There would be rubber gloves if Thompson’s daughters needed dialysis!

    Of that you could be certain.

  17. Hants

    My glasses are photogrey.

    I was at the QEH a couple years ago and yes it needs a lot of work but it certainly is NOT in a complete state of disrepair.

    Shortages of supplies and equipment is a direct result of the difficult economic times we are in right now.

    Reality bites.

  18. Realistic

    Have anyone given thought, could we be sure that the professionals at the QEH are not taking the supplies to their private clinics to use on their patients who pay them big bucks for their dialysis treatments?

    We need to look beyond the QEH, if some of these private clinics were raided, we’ll be surprise what and how much is found. Moreover there would not be a scintilla of accounts payable records to show proof of supplies purchased.

  19. LIME Layoffs

    Quite right Jason, this country putting money in the wrong places

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  21. yatinkiteasy

    Anyone seen the fantastic Judicial Centre in town…hell it looks like the Vatican or something. Makes QEH look like a shanty town building. Where are our priorities? Now our wigged friends can try people for shoplifting a bottle of vicks from Collins Ltds Ltd or Woolworth in air conditioned luxury, complete with large flat screen videos displays…
    Meanwhile..don`t arrive at QEH in a two hour long delayed ambulance and expect any help at A&E in anything under six hours!
    Captain..the ship is sinking!

  22. Johnny Postle @

    The most sickening piece of governance ever to show its ugly head in this country is the type of representation we get from these elected leaders. Our leaders seems to think that health care in Barbados is external and not internal. Why? Most politicians have hoarded enough money to go abroad to tend to their needs.

    The QEH is horrible and I get the impression that the doctors (not all) are only interested in amputations (good money for cutting off a leg) and misdiagnosis (done to get you into their private practice). THere are stories in the QEH that would make a small head grow big. But thinking of taking an action suit against the QEH, it would be better to keep your money and fix your love ones or your own health privately.

    The health of a nation should come first before any other wasted and over priced project. Funny how it has taken successive governments eons to realise our diminishing health care system but with Kensington redevelopment, road improvement project, GEMs and the pumping of millions into BTI ( I can hear the first NOEL and all the crooks now rich beyond their wildest dreams) decisions were swift and pushed through without sparing a thought. Absolutely pathetic.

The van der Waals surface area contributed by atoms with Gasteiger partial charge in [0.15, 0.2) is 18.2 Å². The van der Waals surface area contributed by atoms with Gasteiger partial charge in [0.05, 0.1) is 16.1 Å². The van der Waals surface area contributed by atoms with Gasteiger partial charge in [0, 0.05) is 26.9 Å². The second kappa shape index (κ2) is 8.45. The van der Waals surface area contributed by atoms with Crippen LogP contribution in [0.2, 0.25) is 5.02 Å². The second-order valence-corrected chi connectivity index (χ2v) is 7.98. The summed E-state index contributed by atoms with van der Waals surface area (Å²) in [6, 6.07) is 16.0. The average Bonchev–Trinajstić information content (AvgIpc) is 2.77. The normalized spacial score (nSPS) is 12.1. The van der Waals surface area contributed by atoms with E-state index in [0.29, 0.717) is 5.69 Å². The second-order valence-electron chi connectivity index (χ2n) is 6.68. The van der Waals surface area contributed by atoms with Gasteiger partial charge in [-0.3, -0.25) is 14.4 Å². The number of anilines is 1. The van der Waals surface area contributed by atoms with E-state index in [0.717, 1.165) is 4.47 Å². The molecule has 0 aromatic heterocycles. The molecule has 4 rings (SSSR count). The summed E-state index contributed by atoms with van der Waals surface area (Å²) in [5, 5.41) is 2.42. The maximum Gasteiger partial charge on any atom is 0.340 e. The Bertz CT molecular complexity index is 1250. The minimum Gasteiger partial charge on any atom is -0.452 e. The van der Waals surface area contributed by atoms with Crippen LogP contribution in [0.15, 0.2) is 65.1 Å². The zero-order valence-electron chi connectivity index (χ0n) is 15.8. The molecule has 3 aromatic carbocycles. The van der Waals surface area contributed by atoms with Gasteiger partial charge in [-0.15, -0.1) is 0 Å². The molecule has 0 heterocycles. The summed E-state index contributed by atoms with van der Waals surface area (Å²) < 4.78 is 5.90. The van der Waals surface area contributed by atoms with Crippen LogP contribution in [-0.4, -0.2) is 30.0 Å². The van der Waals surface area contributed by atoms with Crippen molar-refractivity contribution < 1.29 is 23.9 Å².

Politicians should be arrested for gross negligence and mismanagement. I am glad though that alot of them are being exposed.

  23. victor

    It’s horribIe and distressing that Barbados seems to be turning into some kind of corrupt African state, corrrupt, for the rich aIone and dissoIving in front of our very eyes. There is no proper ruIe of Iaw, unfairness to the poverty stricken, saIe of our Iands for bucks, turning into a kind of Haiiti. Who can stop this rot? You cannot depend on your party of choice, they are aII at the trough. other countries have stricter ruIes and reguIations eg Freedom of Info, Money Iaundering, but we have nothing, just a sick free ride for those in power, never mind the poor Joe PubIic. WiII this stop and if so how?? PeopIe couId rebeI to fight this corruption but it couId so easiIy turn into yet another African-type confIagration. Ruin the reputation of Barbados, we are heading there.

  24. Anonymous

    We can have an elaborate ceremony to rename a roundabout but cannot find funds for supplies to keep persons alive with dialysis.
    really pathetic!!!!

  25. Sundowner

    Amazing isn’t it?
    We have wonderful new complex in St Joseph for Police Station/Court?Post Office & Library, I’ve only been in the Post Office & was very impressed, its huge!! but do we need such a huge building? the old one was manned by the ‘Post Master’ who spent most of his time checking Lottery tickets & another ‘teller’, now we have two ‘tellers’ & the Post Master has his own private room (to check his Lottery tickets in private we assume without all those annoying interruptions from the public!!)